As observers try to anticipate the economic policies of Nigeria’s President-elect Muhammadu Buhari and his All Progressives Congress (APC), I’ve repeatedly mentioned APC bigwig Bola Tinubu’s November 2014 op-ed “Slump in Oil Prices: A Progressive Way Out.” That piece advocates running deficits and decoupling the naira from the dollar in order to fund massive, job-creating infrastructure projects. I don’t want to naively assume that an op-ed will become a blueprint for policy once the messiness of governing begins, but I wanted to flag a recent speech by Tinubu where he reiterated many of the same ideas. In a convocation address last week, Tinubu said:
A progressive government must turn its face from the austerity policies of the outgoing administrative that tried to manage poverty, but not end it. Such policies serve only to deepen and prolong the hardship of the average person. Such policies would lock us in a room without hope or safe exit. We dare not go in.
In response to the downturn in private sector activity, a progressive government must exercise the creative boldness to generate economic growth, productive and equal opportunity. Under the circumstances that now confront us, government must use fiscal and monetary policy to enlarge the economic space by embarking on ambitious infrastructural development, housing and agricultural programs.
These programs will provide jobs directly. Moreover, the enhancement of our infrastructural base and sharpening of our productive capacity that results from these programs will initiate multiple rounds of job creation. This is how economic growth and employment are sustained over the long term.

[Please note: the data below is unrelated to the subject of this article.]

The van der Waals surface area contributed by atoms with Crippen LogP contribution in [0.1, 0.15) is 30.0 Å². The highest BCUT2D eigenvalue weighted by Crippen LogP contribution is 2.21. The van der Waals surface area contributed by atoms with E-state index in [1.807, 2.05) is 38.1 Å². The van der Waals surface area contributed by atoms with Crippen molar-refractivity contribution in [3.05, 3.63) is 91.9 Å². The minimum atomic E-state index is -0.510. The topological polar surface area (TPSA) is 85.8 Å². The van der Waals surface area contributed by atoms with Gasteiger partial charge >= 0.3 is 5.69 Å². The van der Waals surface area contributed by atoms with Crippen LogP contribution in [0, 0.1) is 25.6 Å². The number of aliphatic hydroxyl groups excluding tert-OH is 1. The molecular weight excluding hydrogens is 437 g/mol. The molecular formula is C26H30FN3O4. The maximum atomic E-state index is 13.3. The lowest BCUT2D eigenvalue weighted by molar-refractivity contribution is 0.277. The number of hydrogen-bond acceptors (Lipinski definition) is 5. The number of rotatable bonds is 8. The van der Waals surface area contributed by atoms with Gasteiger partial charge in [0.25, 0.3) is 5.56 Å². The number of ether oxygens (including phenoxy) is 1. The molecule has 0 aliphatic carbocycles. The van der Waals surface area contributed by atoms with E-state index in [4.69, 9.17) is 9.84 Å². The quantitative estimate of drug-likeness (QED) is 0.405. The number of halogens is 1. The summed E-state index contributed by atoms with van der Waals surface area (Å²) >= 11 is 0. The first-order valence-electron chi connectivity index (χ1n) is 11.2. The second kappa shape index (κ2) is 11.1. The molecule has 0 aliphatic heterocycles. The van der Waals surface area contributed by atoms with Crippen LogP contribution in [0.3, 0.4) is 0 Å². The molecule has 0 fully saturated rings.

This is what the APC manifesto pledged to you. This is what an APC government will seek to deliver.
So again, Tinubu comes out against austerity and in favor of using infrastructure projects to create jobs. The APC’s political survival may ultimately depend on its ability to alleviate poverty, so it will important to see whether and how these ideas translate into policies and projects after Buhari’s inauguration on May 29.
The speech, and the reference to the manifesto, bring up another important point. The trope of “African politics is not about issues” is so deeply entrenched in international media coverage that you can frequently watch Western journalists reflexively assume that Buhari and the APC have only vague policies, despite evidence to the contrary. Thus, at the link above, we read that “in lieu of a detailed policy platform from Mr. Buhari, who was short on specifics during his campaign, his vow to defeat Boko Haram amounts to a national security strategy, while fighting corruption has become an economic one.” Tinubu’s speeches and op-eds could of course include more details (as could all pronouncements by politicians!), and the manifesto is by turns general and specific, but the idea that Buhari has no economic vision beyond fighting corruption is demonstrably false.